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25 Oct: Efficient logging with Spring Boot, Logback and Logstash

Logging is an important part of any entreprise application and Logback makes an excellent choice: it’s simple, fast, light and very powerful. Spring Boot has a great support for Logback and provides lot of features to configure it. In this article I will present you an integration for an entreprise logging stack using Logback, Spring Boot and Logstash. WARNING The Spring Boot recommands to use the -spring variants for your logging configuration (for example logback-spring.xml rather than…

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17 Oct: Advanced tools: playing with Java Native Access

This post results from a recent deep diving in the source code of Elasticsearch, which uses JNA mainly for memory management when configuring the mlockall. I will present you how to use JNA in a very simple example: how to check the user who has launched the JVM. Note Remember that when you are thinking about solution using OS native calls, you must deal and depend with platform librairies. So use it carefully and only for specific…

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10 Oct: OS monitoring with… Java

Sometimes it may be useful to get system information like the usage of a disk or the available network interfaces. For instance, Elasticsearch use this kind of tools in order to display at startup time some infos about open file descriptors or the size of the direct memory available for the JVM. The aim is not to replace a real system monitoring agent, but to guide the user to take advantage of the product by configuring it…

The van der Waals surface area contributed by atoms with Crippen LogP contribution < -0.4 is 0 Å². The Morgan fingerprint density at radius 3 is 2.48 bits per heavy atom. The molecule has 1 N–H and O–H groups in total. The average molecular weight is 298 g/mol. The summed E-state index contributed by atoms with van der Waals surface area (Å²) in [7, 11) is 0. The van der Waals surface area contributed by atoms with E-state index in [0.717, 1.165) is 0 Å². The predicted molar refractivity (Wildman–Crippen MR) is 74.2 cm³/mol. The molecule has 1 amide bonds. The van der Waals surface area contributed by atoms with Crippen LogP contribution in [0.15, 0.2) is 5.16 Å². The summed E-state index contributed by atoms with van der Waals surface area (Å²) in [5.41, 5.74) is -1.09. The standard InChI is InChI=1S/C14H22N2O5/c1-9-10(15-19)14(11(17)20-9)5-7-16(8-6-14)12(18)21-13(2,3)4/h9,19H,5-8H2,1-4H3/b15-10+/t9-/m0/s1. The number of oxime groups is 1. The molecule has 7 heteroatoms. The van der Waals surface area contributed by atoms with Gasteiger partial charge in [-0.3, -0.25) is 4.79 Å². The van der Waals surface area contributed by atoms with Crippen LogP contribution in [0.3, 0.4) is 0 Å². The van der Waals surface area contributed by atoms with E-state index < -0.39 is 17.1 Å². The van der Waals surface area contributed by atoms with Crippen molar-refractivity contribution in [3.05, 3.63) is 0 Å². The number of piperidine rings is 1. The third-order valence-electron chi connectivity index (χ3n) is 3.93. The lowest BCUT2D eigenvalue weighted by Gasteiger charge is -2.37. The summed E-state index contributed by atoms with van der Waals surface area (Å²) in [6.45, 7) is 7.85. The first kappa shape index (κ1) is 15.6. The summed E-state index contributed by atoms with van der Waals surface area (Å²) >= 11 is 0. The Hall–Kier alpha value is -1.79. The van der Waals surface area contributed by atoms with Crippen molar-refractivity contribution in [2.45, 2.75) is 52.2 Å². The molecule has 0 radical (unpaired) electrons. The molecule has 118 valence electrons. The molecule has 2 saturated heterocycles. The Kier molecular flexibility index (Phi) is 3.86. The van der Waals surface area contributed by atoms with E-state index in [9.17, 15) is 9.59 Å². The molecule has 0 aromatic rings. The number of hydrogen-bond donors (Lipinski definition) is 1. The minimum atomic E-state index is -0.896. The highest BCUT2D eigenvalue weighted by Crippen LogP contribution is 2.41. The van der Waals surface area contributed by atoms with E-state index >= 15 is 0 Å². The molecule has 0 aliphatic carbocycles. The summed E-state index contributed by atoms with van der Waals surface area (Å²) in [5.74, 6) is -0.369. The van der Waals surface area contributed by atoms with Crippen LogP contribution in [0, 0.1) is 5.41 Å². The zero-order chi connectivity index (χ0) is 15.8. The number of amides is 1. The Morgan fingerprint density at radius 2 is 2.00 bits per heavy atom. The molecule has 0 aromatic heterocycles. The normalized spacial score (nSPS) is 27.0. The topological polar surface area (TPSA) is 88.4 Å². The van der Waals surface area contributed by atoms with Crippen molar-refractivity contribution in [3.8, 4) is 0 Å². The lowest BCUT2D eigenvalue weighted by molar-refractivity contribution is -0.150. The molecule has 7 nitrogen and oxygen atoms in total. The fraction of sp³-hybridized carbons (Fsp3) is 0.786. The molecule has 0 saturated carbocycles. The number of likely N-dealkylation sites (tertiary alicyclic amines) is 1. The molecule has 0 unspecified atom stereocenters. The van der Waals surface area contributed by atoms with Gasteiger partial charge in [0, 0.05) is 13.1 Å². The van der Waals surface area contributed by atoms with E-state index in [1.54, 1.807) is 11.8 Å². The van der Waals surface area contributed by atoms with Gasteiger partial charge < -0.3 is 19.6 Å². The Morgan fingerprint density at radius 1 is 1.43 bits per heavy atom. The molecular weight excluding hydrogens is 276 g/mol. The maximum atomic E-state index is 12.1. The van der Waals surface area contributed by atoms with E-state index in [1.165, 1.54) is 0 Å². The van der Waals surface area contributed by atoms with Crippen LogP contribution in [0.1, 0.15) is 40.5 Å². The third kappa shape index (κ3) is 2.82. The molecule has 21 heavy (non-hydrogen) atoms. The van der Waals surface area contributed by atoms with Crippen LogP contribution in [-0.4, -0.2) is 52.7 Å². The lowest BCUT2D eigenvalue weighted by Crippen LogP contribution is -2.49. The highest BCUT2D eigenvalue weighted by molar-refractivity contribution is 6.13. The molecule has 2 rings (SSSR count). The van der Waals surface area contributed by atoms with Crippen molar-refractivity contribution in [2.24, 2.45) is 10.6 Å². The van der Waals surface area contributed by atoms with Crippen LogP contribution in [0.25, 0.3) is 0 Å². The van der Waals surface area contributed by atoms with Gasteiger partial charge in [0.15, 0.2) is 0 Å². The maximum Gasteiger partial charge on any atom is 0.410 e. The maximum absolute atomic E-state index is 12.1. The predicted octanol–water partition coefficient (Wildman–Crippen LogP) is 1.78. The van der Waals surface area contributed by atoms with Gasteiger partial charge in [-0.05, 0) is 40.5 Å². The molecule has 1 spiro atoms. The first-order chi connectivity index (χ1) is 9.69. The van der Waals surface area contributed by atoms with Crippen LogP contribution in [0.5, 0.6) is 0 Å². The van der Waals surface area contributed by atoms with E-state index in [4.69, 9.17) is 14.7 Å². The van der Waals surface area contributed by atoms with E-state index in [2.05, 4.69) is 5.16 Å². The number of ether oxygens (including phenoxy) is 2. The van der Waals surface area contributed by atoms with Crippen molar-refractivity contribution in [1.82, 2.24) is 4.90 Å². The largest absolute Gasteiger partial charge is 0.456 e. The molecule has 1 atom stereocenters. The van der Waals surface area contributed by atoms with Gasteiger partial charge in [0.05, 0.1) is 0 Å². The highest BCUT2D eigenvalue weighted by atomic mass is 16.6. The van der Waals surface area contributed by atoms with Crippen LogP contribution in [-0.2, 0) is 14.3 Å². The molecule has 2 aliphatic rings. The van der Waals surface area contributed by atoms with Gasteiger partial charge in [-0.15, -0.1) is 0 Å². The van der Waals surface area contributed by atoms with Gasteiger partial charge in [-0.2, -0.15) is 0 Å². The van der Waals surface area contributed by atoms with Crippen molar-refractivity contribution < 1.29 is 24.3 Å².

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06 Oct: Find and kill slow running queries in MongoDB

In Mongo, or more generally in any data storage engine, queries or updates that take longer than expected to run can be caused by many reasons: – Slow network – Wrong schema design (we all have seen the famous all-in-one table…) – Wrong database design (“let’s store 100To of data in a standalone mongod!”) – Bad partitioning (Hbase table with 200 regions with 2MB of data) – Lack of useful indexes – No statistics – Incorrect hardware…

12 May: JSON pretty print with… Spring Boot

I wrote a post a few months ago about a pretty-print hack for JAX-RS (https://layer4.fr/2015/02/json-pretty-print-with-jax-rsjackson/). Here is a version using Spring Boot. All the stuff is located in a @Configuration class extending WebMvcConfigurerAdapter: import java.io.IOException; import java.util.List; import org.springframework.beans.factory.annotation.Autowired; import org.springframework.context.annotation.Configuration; import org.springframework.http.converter.HttpMessageConverter; import org.springframework.http.converter.json.MappingJackson2HttpMessageConverter; import org.springframework.web.context.request.RequestAttributes; import org.springframework.web.context.request.RequestContextHolder; import org.springframework.web.context.request.ServletRequestAttributes; import org.springframework.web.servlet.config.annotation.EnableWebMvc; import org.springframework.web.servlet.config.annotation.WebMvcConfigurerAdapter; import com.fasterxml.jackson.core.JsonGenerator; import com.fasterxml.jackson.core.util.DefaultPrettyPrinter; import com.fasterxml.jackson.databind.ObjectMapper; @Configuration @EnableWebMvc public class WebConfiguration extends WebMvcConfigurerAdapter { @Autowired private ObjectMapper mapper; @Override public void extendMessageConverters(List<HttpMessageConverter<?>>…